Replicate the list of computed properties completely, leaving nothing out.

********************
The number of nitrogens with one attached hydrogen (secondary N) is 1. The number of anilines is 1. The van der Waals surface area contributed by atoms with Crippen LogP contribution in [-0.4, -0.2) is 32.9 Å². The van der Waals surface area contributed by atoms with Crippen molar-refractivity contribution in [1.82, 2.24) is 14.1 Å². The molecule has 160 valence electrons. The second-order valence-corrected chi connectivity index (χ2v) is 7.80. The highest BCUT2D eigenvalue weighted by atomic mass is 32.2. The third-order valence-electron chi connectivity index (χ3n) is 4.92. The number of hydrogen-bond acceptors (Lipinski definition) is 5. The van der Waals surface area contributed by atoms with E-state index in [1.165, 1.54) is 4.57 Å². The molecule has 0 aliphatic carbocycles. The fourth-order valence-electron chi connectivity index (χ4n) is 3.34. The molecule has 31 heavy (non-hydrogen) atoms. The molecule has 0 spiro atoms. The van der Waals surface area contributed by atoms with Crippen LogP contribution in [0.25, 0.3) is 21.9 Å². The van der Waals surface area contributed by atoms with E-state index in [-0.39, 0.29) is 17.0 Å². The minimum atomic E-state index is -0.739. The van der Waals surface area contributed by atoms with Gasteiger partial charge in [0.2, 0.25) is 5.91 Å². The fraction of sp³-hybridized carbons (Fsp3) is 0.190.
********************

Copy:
The number of nitrogens with one attached hydrogen (secondary N) is 1. The number of anilines is 1. The van der Waals surface area contributed by atoms with Crippen LogP contribution in [-0.4, -0.2) is 32.9 Å². The van der Waals surface area contributed by atoms with Crippen molar-refractivity contribution in [1.82, 2.24) is 14.1 Å². The molecule has 160 valence electrons. The second-order valence-corrected chi connectivity index (χ2v) is 7.80. The highest BCUT2D eigenvalue weighted by atomic mass is 32.2. The third-order valence-electron chi connectivity index (χ3n) is 4.92. The number of hydrogen-bond acceptors (Lipinski definition) is 5. The van der Waals surface area contributed by atoms with E-state index in [1.165, 1.54) is 4.57 Å². The molecule has 0 aliphatic carbocycles. The fourth-order valence-electron chi connectivity index (χ4n) is 3.34. The molecule has 31 heavy (non-hydrogen) atoms. The molecule has 0 spiro atoms. The van der Waals surface area contributed by atoms with Crippen LogP contribution in [0.25, 0.3) is 21.9 Å². The van der Waals surface area contributed by atoms with E-state index in [-0.39, 0.29) is 17.0 Å². The minimum atomic E-state index is -0.739. The van der Waals surface area contributed by atoms with Gasteiger partial charge in [0.2, 0.25) is 5.91 Å². The fraction of sp³-hybridized carbons (Fsp3) is 0.190.